As a more inconsistent affair than its predecessor, I can't endorse this album as fully as 'And Don't the Kids Just Love It.' That's not to say that 'Mummy...' isn't recommendable, however, or that there aren't worthy songs present amidst the weaker tracks. In comparison to the largely ramshackle, barebones aesthetic of 'And Don't the Kids Just Love It,' however, I feel its neo-psychedelic textures often detract from, rather than benefit, the often great songs. This album also signals a shift in ambiance from its predecessor, towards a darker, more deranged mood, though I would be loathe to refer to 'And Don't the Kids...' as "twee," which this Allmusic.com reviewer insists on doing; while wistful at times, it was hardly free of gloominess. All in all, "If I Could Write Poetry" and "Painting By Numbers" are top-notch tracks, and if you even remotely enjoy the previous album, I don't see why you should pass this one up. - Ariel
The second full-length Television Personalities release (and the first product of Daniel Treacy's Whaam! label, later renamed Dreamworld after George Michael's manager offered them a pot of money to change the name) adds a full-time bass player to the original trio and sets the Wayback Machine ahead about 18 months from the debut's Swinging Carnaby Street sound. The darker, more psychedelic Mummy Your Not Watching Me is considerably less twee than And Don't the Kids Just Love It, covering Treacy's increasingly self-effacing lyrics in a wash of keyboards and phased guitars. There are a few songs that still show the influence of the earlier Television Personalities sound, including the wistful "Magnificent Dreams" and a remake of the single "Painting By Numbers," originally released under the name the Gifted Children, but the key track is the lengthy "David Hockney's Diaries," an acid rock drone that introduces an entirely different texture into the band's sound that Treacy would explore further on the next several albums. This is a transitional album that has tended to be shortchanged by both reviewers and fans, but there's much to recommend here.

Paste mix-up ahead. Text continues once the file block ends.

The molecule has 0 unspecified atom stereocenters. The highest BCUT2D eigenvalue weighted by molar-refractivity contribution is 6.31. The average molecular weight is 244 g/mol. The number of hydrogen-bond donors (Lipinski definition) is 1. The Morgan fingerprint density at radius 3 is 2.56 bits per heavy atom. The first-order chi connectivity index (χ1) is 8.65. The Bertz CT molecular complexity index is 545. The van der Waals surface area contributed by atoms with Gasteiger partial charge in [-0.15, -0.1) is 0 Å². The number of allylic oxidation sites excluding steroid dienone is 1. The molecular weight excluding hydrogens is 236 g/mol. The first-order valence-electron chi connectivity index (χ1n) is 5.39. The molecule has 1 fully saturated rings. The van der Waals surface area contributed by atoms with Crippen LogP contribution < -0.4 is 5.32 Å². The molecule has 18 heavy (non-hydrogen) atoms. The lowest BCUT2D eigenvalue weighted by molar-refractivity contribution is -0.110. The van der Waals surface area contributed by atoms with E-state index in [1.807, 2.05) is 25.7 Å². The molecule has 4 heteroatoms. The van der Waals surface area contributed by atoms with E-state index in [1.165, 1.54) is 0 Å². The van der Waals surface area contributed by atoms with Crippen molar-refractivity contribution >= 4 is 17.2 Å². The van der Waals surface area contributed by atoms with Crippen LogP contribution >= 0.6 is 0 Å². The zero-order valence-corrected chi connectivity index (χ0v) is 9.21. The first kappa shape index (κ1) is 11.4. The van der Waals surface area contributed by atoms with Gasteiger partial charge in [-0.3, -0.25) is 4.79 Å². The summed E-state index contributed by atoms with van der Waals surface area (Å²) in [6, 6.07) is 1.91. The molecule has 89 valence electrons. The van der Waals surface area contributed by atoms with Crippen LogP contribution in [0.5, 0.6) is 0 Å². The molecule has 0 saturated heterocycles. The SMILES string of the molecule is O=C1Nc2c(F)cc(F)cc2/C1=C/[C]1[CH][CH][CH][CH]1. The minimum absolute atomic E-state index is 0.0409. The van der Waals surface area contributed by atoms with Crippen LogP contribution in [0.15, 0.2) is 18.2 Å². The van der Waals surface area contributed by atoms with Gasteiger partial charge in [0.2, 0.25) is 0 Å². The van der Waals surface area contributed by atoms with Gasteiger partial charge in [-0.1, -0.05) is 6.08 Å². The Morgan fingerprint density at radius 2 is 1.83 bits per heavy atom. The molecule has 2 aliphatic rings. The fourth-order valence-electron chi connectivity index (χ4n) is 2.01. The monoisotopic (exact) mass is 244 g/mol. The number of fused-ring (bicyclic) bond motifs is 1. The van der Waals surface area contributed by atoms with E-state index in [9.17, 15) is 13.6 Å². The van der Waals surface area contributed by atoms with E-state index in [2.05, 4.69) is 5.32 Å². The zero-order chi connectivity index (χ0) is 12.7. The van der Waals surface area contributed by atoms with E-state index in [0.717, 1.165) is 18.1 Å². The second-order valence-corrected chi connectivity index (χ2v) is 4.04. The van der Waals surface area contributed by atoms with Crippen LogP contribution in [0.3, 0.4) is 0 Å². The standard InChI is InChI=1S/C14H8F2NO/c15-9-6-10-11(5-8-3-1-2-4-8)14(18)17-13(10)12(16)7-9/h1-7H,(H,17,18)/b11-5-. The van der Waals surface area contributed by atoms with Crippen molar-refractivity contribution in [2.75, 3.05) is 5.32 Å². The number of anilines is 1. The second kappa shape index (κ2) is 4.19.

[Stewart Mason, allmusic.com]